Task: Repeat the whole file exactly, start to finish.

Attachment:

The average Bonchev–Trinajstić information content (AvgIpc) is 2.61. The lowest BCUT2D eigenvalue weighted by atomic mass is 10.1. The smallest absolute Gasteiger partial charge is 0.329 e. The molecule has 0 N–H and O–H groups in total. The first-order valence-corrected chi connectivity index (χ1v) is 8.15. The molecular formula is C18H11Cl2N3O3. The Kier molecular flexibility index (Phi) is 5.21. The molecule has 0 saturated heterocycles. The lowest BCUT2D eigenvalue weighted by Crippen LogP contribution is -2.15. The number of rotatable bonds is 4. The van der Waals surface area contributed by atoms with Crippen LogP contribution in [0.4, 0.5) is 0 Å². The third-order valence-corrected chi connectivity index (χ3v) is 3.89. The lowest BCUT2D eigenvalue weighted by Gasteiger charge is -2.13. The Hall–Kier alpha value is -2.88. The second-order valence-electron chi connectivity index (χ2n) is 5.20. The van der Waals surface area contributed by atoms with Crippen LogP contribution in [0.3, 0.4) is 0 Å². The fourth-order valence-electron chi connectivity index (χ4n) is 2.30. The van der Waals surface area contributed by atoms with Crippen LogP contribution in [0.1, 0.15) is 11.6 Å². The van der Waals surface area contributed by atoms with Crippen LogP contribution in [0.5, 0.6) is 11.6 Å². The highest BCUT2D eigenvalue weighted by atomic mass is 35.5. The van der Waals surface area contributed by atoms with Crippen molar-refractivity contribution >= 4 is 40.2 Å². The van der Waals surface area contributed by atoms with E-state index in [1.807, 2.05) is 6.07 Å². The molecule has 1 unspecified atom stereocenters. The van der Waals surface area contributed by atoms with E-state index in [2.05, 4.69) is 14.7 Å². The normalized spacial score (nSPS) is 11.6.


The average Bonchev–Trinajstić information content (AvgIpc) is 2.61. The lowest BCUT2D eigenvalue weighted by atomic mass is 10.1. The smallest absolute Gasteiger partial charge is 0.329 e. The molecule has 0 N–H and O–H groups in total. The first-order valence-corrected chi connectivity index (χ1v) is 8.15. The molecular formula is C18H11Cl2N3O3. The Kier molecular flexibility index (Phi) is 5.21. The molecule has 0 saturated heterocycles. The lowest BCUT2D eigenvalue weighted by Crippen LogP contribution is -2.15. The number of rotatable bonds is 4. The van der Waals surface area contributed by atoms with Crippen LogP contribution in [0.4, 0.5) is 0 Å². The third-order valence-corrected chi connectivity index (χ3v) is 3.89. The lowest BCUT2D eigenvalue weighted by Gasteiger charge is -2.13. The Hall–Kier alpha value is -2.88. The second-order valence-electron chi connectivity index (χ2n) is 5.20. The van der Waals surface area contributed by atoms with Crippen LogP contribution in [0.3, 0.4) is 0 Å². The fourth-order valence-electron chi connectivity index (χ4n) is 2.30. The van der Waals surface area contributed by atoms with Crippen LogP contribution in [0.1, 0.15) is 11.6 Å². The van der Waals surface area contributed by atoms with Crippen LogP contribution in [0.5, 0.6) is 11.6 Å². The highest BCUT2D eigenvalue weighted by atomic mass is 35.5. The van der Waals surface area contributed by atoms with Crippen molar-refractivity contribution >= 4 is 40.2 Å². The van der Waals surface area contributed by atoms with E-state index in [1.807, 2.05) is 6.07 Å². The molecule has 1 unspecified atom stereocenters. The van der Waals surface area contributed by atoms with E-state index in [2.05, 4.69) is 14.7 Å². The normalized spacial score (nSPS) is 11.6.